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Topics Covered: <a href='/resources/search/?query=Small business'>Small business</a> | <a href='/resources/search/?query=Tips and techniques'>Tips and techniques</a> | <a href='/resources/search/?query=Sales Strategy'>Sales Strategy</a> | <a href='/resources/search/?query=Trade shows'>Trade shows</a>
Sales Strategy
Sep 13, 2009 | Glen Eisenberg lock

With so many retailers, manufacturers, and distributors hitting convention floors across the country, sales professionals attending trade shows should plan strategically for what can be a lucrative opportunity.

Being one step ahead of the game is critical, especially when the stakes are so high. Space for a 10 by 10 foot booth can cost a business anywhere from $4,500 to $10,000 depending on the show, and the sales staff are expected to deliver to justify the expense. Developing a pre-show, at-show and post-show strategy is the key to success and making the most out of each booth interaction.

Prior to the show:

If you wait until the trade show to see who makes it to your booth, you are skipping an integral first step. Trade show strategies should never rely on a hope and pray-type scenario. Do your research and identify who is planning on attending beforehand and communicate to them ahead of time. Often trade show organizers have lists of the previous year’s attendees. Reach out to them, as well as others and build a relationship in advance. 

A successful pre-show communications strategy should have three to five touch points which can include direct mail, e-blasts and follow-up calls. Each touch point should contain different content about what potential clients need to know or would be interested in. The more targeted your pre-show strategy, the higher the chance you will be on their minds when they walk onto the show floor.

Show time:

Ensure that you have key messages at the ready. You should have two formats for your presentations –one should be a five minute presentation for those on-the-go and another should be a full presentation for visitors with more time. Regardless of the length of time spent with a visitor, your key messages need to be presented. 

Always have an interesting and relevant take-away to help make the booth experience memorable. Product samples or a useful item that is connected thematically to your product are both excellent gift ideas. But before booth visitors leave, be sure to gather key information in an organized tracking system that is sorted into hot, warm and cold leads.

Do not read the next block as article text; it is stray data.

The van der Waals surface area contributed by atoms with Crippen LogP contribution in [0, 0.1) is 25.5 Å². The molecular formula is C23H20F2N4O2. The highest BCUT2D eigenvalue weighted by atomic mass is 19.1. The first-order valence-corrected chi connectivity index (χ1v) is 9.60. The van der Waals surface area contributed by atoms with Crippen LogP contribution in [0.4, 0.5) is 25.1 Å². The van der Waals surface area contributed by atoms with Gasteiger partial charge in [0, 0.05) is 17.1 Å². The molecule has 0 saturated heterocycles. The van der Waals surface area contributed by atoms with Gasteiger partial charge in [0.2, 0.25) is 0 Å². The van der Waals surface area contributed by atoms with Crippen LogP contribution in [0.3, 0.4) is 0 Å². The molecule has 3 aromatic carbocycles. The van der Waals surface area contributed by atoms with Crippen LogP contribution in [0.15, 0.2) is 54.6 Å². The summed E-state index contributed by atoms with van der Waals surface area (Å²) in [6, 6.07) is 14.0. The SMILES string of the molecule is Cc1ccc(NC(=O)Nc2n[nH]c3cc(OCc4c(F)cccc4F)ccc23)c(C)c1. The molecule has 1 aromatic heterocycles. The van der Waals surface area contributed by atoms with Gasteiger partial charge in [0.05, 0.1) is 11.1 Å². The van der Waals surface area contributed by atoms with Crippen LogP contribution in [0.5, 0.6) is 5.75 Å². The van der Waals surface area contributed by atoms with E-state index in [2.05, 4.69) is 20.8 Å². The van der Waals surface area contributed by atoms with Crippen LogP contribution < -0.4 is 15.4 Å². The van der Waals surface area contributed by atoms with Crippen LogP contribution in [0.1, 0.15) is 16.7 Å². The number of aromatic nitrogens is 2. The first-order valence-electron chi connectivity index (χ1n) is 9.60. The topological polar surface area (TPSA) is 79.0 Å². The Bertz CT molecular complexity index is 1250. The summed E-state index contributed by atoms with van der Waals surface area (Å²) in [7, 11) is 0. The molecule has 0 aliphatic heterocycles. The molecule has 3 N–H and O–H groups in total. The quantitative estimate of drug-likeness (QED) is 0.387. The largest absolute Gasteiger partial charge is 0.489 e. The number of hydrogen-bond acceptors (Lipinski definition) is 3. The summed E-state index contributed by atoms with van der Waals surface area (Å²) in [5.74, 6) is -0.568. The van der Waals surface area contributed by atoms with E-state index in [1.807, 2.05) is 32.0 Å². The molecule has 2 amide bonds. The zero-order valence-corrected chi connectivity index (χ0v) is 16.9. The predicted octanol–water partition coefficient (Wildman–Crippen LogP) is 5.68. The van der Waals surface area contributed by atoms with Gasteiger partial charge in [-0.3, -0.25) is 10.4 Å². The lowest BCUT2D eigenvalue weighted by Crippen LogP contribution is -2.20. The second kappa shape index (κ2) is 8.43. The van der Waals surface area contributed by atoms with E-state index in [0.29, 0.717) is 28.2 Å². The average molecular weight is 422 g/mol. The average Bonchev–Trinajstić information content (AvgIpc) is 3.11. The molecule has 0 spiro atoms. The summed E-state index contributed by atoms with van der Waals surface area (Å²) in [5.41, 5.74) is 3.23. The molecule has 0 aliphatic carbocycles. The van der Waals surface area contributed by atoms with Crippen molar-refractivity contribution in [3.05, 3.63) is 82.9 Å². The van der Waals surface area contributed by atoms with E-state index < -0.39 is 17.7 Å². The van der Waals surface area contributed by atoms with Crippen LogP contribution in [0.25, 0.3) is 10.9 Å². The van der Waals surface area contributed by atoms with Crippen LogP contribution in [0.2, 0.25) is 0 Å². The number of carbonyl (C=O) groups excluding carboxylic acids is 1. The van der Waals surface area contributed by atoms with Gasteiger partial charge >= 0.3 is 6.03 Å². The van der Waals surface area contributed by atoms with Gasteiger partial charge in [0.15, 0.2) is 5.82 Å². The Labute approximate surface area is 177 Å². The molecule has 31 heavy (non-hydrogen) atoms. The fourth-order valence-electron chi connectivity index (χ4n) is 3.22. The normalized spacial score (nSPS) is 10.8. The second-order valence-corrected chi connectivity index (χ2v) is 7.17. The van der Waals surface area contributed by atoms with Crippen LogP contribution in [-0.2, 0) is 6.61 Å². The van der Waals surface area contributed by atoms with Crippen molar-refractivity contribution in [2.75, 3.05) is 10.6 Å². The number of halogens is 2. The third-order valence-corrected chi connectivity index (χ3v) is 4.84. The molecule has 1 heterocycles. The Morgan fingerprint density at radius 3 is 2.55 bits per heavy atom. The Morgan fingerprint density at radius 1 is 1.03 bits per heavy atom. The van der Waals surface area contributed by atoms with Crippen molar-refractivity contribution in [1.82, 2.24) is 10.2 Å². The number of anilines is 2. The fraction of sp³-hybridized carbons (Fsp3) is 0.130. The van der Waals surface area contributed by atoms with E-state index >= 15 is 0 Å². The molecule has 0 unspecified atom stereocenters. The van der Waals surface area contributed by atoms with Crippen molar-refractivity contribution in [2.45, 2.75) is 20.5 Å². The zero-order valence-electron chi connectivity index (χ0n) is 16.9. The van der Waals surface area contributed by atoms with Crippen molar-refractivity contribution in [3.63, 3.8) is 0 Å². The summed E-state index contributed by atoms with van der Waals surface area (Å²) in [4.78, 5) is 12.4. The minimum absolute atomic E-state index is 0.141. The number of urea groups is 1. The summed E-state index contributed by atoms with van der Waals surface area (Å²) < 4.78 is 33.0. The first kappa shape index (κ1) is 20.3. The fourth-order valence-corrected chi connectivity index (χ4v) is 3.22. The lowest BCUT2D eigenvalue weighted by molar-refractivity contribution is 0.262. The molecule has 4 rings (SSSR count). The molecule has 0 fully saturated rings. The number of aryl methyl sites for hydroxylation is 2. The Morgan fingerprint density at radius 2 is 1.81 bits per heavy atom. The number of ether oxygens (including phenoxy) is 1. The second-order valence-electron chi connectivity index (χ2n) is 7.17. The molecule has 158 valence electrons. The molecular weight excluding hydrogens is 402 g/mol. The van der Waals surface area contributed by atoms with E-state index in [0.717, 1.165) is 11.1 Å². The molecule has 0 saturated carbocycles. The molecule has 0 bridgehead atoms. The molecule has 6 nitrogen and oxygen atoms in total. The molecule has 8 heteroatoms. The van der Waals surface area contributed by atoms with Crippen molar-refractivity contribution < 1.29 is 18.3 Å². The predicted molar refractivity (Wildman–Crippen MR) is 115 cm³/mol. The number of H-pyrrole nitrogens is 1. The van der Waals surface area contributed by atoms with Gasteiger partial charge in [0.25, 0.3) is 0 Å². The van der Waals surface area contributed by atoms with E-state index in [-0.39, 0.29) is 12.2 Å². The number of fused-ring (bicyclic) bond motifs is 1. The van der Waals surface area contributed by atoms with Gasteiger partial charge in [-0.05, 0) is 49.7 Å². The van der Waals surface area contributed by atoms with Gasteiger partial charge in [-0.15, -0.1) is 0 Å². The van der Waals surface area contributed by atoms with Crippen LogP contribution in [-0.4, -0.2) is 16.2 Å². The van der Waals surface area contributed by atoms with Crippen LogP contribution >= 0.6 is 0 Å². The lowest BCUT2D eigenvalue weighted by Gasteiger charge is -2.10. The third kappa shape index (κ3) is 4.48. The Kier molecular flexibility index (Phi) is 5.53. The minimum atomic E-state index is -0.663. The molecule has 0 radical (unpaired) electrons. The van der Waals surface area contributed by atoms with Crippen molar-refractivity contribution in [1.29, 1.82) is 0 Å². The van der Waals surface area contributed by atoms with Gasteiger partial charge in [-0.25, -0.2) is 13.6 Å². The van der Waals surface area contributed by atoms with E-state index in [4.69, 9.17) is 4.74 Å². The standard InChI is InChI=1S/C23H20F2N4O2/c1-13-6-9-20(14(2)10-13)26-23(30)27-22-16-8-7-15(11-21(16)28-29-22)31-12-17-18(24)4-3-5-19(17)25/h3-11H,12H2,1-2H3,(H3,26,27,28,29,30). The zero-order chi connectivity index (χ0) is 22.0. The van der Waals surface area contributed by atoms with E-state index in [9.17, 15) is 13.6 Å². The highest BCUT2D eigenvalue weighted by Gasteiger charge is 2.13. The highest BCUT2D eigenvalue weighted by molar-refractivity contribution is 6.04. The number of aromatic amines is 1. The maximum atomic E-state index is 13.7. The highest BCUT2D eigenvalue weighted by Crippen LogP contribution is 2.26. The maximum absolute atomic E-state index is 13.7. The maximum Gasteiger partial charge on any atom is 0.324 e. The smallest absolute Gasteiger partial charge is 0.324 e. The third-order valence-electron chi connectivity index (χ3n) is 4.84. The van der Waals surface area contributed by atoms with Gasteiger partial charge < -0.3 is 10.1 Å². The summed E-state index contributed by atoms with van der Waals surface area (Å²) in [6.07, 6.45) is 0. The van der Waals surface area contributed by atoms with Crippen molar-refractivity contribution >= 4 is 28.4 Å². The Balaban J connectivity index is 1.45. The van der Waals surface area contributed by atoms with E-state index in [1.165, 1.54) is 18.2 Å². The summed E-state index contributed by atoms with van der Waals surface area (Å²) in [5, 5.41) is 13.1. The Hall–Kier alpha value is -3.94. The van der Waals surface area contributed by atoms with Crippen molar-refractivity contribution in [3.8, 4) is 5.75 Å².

Notes about the visitors should be taken and tracked including information about personal preferences, needs and new ideas. This is crucial because it will be hard to remember details at the end of the day - this can help seal the deal down the line. Creative measures like contests are not only great for interaction, but they also serve as a communication tool once the show finishes so you can extend the relationship beyond the show floor.

Post-show communications:

After the show, go back to your hot, warm and cold leads list. Companies tend to only focus only on the hottest leads and neglect the rest. This approach is short-sighted, as less interested prospects could become customers down the road.  Make sure you communicate with each group following the show to keep the conversation going and to build a relationship.

Follow-up ideas can include some additional information, link to video and thank you e-mails. If possible, send additional product sample kits to buyers after the show to share with other company stakeholders. The more opportunity for the buyer to be influenced by positive feedback, the better the chance it will appear on their purchase list.  This could bring an influx of deals long after booths have been torn down. 

About the Author:

Glen Eisenberg is President of Precision Marketing & Communications and travels to over 25 trade shows each year in Canada, the U.S., the U.K., Germany, Italy and Hong Kong, to ensure businesses maximize their marketing potential. Precision is an innovative marketing firm that has redefined the relationship of the marketing executive with its client by bridging the communications gap between their internal sales team and their customer. Since 1997, the company has created marketing programs that are now used across the globe in over 17 languages.

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